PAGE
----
Unregulated capitalism is bad for your health: study
Stressed young man (Shutterstock)

When supporters of capitalism claim that capitalism is an effective economic system, they often will begin by disputing capitalism's dual legacies of environmental destruction and inefficiency before arguing that capitalism leads to widespread prosperity. To support that last point, capitalists may cite a popular graph developed by the World Bank economist Martin Ravallion. At first glance it seems unremarkable, showing nothing but a straight diagonal line that plummets down. Upon further analysis, however, the Ravallion graph purports to prove that the global percentage of humans living in extreme poverty fell from roughly 90% in 1820 to roughly 10% in the early 21st century.

This article originally appeared at Salon.

The Ravallion graph has gone viral since its inception, having been promoted by capitalists and capitalism sympathizers from Bill Gates to Steven Pinker. Yet despite its popularity, a new study in the journal World Development argues that the Ravallion graph's premise is fundamentally flawed — and, more importantly, that for the last 500 years unregulated capitalism has consistently worsened rather than improved living conditions.

The study — which was led by co-authors Dr. Dylan Sullivan of Macquarie University in Australia and Dr. Jason Hickel of Autonomous University of Barcelona and the London School of Economics and Political Science — concludes that extreme poverty was uncommon throughout history except when there were external causes of severe economic and social dislocation. Indeed, the rise of capitalism half a millennium ago led to a sharp uptick in human beings living below subsistence levels. When mass conditions began to improve around the turn of the 20th century, it was because of political movements that threw off colonialist regimes and used the government to redistribute wealth.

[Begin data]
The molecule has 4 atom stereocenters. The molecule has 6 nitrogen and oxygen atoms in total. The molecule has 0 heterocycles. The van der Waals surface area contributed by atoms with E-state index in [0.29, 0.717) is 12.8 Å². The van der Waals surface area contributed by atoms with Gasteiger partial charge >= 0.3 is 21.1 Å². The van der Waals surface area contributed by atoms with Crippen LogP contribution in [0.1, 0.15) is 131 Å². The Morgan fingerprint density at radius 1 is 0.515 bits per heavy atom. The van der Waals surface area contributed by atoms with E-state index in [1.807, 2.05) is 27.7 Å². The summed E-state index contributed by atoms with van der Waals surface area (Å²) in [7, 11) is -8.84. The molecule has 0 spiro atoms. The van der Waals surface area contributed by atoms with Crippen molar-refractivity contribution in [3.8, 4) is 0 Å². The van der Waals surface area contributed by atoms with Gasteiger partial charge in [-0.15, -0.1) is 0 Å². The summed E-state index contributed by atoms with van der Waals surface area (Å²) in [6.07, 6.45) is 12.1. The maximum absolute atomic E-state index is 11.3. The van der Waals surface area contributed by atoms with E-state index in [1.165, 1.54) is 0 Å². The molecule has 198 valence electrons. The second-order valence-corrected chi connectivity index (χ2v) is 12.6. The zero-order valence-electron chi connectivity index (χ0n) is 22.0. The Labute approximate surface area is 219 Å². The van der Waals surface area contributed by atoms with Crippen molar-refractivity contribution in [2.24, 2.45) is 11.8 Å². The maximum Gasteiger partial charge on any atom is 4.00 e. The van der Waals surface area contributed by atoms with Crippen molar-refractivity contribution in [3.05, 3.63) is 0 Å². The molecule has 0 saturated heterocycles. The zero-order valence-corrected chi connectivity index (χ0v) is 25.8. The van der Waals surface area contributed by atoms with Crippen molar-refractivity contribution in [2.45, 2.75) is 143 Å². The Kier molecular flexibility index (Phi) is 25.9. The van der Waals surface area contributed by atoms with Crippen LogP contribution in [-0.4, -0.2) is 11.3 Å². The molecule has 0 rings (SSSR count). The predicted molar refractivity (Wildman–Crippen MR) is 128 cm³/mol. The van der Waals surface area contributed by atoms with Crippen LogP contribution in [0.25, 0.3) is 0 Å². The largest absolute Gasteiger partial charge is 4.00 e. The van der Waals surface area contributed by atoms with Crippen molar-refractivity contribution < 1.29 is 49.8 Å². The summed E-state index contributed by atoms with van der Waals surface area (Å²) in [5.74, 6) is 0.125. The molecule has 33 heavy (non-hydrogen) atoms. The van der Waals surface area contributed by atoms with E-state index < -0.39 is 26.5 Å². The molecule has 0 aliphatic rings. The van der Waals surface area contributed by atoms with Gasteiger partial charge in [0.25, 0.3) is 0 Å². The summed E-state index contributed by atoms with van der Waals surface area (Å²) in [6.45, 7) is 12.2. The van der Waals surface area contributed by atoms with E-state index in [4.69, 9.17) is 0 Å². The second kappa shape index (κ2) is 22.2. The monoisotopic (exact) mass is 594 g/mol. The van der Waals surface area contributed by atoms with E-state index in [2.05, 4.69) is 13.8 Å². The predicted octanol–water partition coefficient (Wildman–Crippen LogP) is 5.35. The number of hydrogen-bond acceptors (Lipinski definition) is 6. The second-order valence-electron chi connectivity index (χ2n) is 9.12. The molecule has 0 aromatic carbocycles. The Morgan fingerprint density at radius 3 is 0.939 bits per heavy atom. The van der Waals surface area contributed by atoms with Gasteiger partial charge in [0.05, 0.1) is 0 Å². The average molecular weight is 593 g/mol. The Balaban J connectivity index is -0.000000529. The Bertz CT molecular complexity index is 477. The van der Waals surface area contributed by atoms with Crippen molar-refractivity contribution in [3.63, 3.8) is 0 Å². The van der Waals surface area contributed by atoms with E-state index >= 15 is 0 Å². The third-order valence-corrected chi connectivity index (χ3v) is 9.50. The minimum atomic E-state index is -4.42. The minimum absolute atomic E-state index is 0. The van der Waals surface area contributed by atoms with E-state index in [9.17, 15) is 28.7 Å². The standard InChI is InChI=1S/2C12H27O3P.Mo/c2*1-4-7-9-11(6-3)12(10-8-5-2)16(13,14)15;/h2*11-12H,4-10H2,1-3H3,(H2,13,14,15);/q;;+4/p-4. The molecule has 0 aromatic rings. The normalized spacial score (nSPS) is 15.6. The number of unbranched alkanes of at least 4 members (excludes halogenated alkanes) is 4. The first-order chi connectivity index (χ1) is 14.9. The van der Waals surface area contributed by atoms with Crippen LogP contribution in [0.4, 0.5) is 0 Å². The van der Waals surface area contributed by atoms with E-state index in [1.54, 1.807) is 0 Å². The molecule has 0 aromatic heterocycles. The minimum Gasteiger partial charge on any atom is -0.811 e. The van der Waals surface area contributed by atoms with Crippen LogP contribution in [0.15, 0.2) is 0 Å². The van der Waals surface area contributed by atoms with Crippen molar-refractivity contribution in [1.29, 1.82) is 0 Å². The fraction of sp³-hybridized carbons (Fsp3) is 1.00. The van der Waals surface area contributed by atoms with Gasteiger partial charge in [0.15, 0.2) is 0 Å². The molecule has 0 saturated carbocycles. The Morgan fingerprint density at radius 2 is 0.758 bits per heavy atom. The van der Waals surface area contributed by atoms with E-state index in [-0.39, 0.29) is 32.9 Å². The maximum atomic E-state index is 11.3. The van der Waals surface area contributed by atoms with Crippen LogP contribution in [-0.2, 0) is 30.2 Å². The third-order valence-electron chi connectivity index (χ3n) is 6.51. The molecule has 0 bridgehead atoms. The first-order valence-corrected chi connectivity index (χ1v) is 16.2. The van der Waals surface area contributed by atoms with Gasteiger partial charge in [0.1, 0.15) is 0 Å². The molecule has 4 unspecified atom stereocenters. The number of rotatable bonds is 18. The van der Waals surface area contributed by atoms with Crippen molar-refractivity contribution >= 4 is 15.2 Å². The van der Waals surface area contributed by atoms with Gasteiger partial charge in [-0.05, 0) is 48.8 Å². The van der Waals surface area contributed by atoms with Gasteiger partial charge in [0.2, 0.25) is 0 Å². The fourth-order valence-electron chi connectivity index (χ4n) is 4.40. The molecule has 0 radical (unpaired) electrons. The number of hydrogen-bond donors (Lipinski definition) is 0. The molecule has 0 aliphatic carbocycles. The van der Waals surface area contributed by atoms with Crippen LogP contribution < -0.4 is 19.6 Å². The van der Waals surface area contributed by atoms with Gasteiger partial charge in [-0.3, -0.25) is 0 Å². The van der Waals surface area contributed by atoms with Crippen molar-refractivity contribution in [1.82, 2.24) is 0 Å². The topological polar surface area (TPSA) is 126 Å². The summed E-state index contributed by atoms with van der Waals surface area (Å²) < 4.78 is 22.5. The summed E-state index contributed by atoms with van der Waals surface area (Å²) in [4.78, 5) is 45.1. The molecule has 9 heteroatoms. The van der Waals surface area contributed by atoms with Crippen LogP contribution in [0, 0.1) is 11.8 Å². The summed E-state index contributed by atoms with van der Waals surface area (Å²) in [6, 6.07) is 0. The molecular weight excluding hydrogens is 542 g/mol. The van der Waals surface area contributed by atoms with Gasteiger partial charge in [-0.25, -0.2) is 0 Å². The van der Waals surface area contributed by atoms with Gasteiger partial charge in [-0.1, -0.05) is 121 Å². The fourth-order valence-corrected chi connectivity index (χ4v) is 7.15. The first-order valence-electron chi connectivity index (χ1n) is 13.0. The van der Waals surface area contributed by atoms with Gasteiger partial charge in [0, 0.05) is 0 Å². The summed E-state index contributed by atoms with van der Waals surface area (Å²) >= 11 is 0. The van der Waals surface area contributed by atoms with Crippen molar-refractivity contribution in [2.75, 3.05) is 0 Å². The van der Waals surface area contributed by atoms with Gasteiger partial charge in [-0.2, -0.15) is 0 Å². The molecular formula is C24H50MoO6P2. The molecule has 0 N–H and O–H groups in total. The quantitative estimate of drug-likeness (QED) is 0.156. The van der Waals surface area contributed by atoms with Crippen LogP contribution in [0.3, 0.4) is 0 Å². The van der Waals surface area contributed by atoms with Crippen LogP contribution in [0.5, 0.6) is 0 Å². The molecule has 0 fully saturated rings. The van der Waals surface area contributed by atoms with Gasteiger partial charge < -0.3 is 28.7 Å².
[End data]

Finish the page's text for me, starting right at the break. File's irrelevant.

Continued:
Sullivan and Hickel also pointedly critique the Ravillion graph, which Sullivan told Salon by email "suffers from several empirical flaws." By estimating poverty incomes with historical data about gross domestic product (GDP), the graph overlooks the suffering that occurs when people lose access to resources that they need but did not previously obtain as commodities. "If a forest is enclosed for timber, or subsistence farms are razed and replaced with cotton plantations, GDP goes up," Sullivan pointed out. "But this tells us nothing about what local communities lose in terms of their use of that forest or their access to food." In addition, the study relied on the World Bank's definition of the poverty line as being $1.90 purchasing power parity (PPP) per day, even though poverty is best assessed by determining whether wages are high enough and prices are affordable enough that the masses have easy access to essential goods like housing, food and fuel. Finally, Sullivan and Hickel criticize the graph for only going as far back as 1820, even though the current system of global capitalism began in the late 15th and early 16th centuries.

That last criticism explains why, for their paper, Sullivan and Hickel started with the dawn of modern capitalism in the late 15th and early 16th centuries. The scholars' research then spanned all over the globe while focusing on three data points linked to human welfare — real wages, height and mortality.

"Thankfully, we were able to draw on the invaluable work of economic historians, who have painstakingly gathered historical data on real wages, human height, and mortality rates over several centuries," Sullivan wrote to Salon. Analyzing the data, Sullivan and Hickel found that any region of the world which developed a capitalist economic system — defined here as an economic system global in scale and that is predicated on what Sullivan described as "the ceaseless accumulation of private wealth" — soon suffered from a sharp decline in living standards for the masses.

"Everywhere capital goes, it leaves a footprint on the empirical indicators of human welfare," Sullivan told Salon. "The social dislocation associated with capitalism was so severe that, as of the most recent year of data, in many countries key welfare indicators remain lower than they were hundreds of years ago." As of the 2000s, an unskilled Mexican wage laborer earned on average 23% less than that person would have earned in 1700. Meanwhile, on the other side of the globe, real wages in India in the 2000s are lower than they had been more than 400 years earlier — in 1595.